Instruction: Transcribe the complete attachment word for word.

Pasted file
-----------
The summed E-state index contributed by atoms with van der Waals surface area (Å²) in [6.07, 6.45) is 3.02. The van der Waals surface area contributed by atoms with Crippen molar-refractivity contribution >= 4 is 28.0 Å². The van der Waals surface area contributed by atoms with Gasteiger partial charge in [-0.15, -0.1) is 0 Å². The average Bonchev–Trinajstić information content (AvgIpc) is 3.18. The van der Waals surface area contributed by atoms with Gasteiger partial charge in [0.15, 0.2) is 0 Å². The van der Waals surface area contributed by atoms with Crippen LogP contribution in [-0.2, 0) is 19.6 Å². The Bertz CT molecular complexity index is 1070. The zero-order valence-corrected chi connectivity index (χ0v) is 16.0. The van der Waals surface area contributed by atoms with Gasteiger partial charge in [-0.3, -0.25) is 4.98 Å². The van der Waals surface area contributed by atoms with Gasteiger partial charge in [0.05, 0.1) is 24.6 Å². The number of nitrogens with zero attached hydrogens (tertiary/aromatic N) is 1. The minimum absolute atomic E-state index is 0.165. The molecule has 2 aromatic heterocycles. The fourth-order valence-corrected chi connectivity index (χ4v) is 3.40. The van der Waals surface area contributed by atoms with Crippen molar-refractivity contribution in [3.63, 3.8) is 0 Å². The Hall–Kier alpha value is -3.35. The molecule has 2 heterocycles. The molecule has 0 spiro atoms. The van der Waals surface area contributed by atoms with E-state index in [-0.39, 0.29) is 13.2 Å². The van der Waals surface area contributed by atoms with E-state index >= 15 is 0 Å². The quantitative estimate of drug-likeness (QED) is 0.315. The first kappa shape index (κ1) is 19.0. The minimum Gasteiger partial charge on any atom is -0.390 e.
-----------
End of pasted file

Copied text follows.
The summed E-state index contributed by atoms with van der Waals surface area (Å²) in [6.07, 6.45) is 3.02. The van der Waals surface area contributed by atoms with Crippen molar-refractivity contribution >= 4 is 28.0 Å². The van der Waals surface area contributed by atoms with Gasteiger partial charge in [-0.15, -0.1) is 0 Å². The average Bonchev–Trinajstić information content (AvgIpc) is 3.18. The van der Waals surface area contributed by atoms with Gasteiger partial charge in [0.15, 0.2) is 0 Å². The van der Waals surface area contributed by atoms with Crippen LogP contribution in [-0.2, 0) is 19.6 Å². The Bertz CT molecular complexity index is 1070. The zero-order valence-corrected chi connectivity index (χ0v) is 16.0. The van der Waals surface area contributed by atoms with Gasteiger partial charge in [-0.3, -0.25) is 4.98 Å². The van der Waals surface area contributed by atoms with Gasteiger partial charge in [0.05, 0.1) is 24.6 Å². The number of nitrogens with zero attached hydrogens (tertiary/aromatic N) is 1. The minimum absolute atomic E-state index is 0.165. The molecule has 2 aromatic heterocycles. The fourth-order valence-corrected chi connectivity index (χ4v) is 3.40. The van der Waals surface area contributed by atoms with Crippen molar-refractivity contribution in [3.63, 3.8) is 0 Å². The Hall–Kier alpha value is -3.35. The molecule has 2 heterocycles. The molecule has 0 spiro atoms. The van der Waals surface area contributed by atoms with E-state index in [-0.39, 0.29) is 13.2 Å². The van der Waals surface area contributed by atoms with E-state index >= 15 is 0 Å². The quantitative estimate of drug-likeness (QED) is 0.315. The first kappa shape index (κ1) is 19.0. The minimum Gasteiger partial charge on any atom is -0.390 e.